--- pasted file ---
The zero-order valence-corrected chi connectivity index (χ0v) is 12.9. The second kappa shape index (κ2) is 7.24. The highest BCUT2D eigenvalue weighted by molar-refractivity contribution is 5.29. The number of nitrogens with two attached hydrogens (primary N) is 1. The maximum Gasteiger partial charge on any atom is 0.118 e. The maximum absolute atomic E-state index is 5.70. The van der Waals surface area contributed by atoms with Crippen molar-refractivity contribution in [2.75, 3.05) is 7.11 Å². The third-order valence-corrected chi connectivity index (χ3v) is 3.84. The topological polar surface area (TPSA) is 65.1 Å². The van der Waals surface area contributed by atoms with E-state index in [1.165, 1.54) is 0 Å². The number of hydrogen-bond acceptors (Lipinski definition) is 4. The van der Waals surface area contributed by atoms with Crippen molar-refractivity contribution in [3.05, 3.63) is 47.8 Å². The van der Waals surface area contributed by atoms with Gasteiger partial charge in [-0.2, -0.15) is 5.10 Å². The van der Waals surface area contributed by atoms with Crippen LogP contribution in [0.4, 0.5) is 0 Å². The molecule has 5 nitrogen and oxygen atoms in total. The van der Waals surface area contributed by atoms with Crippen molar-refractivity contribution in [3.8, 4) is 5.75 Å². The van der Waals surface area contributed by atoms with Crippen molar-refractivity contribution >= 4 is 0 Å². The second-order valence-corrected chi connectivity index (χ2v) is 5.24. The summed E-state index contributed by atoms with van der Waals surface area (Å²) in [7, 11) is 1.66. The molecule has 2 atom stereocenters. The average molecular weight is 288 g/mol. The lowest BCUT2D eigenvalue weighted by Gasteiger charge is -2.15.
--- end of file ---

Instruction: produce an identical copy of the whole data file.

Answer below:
The zero-order valence-corrected chi connectivity index (χ0v) is 12.9. The second kappa shape index (κ2) is 7.24. The highest BCUT2D eigenvalue weighted by molar-refractivity contribution is 5.29. The number of nitrogens with two attached hydrogens (primary N) is 1. The maximum Gasteiger partial charge on any atom is 0.118 e. The maximum absolute atomic E-state index is 5.70. The van der Waals surface area contributed by atoms with Crippen molar-refractivity contribution in [2.75, 3.05) is 7.11 Å². The third-order valence-corrected chi connectivity index (χ3v) is 3.84. The topological polar surface area (TPSA) is 65.1 Å². The van der Waals surface area contributed by atoms with E-state index in [1.165, 1.54) is 0 Å². The number of hydrogen-bond acceptors (Lipinski definition) is 4. The van der Waals surface area contributed by atoms with Crippen molar-refractivity contribution in [3.05, 3.63) is 47.8 Å². The van der Waals surface area contributed by atoms with Gasteiger partial charge in [-0.2, -0.15) is 5.10 Å². The van der Waals surface area contributed by atoms with Crippen LogP contribution in [0.4, 0.5) is 0 Å². The molecule has 5 nitrogen and oxygen atoms in total. The van der Waals surface area contributed by atoms with Crippen molar-refractivity contribution in [3.8, 4) is 5.75 Å². The van der Waals surface area contributed by atoms with Crippen molar-refractivity contribution >= 4 is 0 Å². The second-order valence-corrected chi connectivity index (χ2v) is 5.24. The summed E-state index contributed by atoms with van der Waals surface area (Å²) in [7, 11) is 1.66. The molecule has 2 atom stereocenters. The average molecular weight is 288 g/mol. The lowest BCUT2D eigenvalue weighted by Gasteiger charge is -2.15.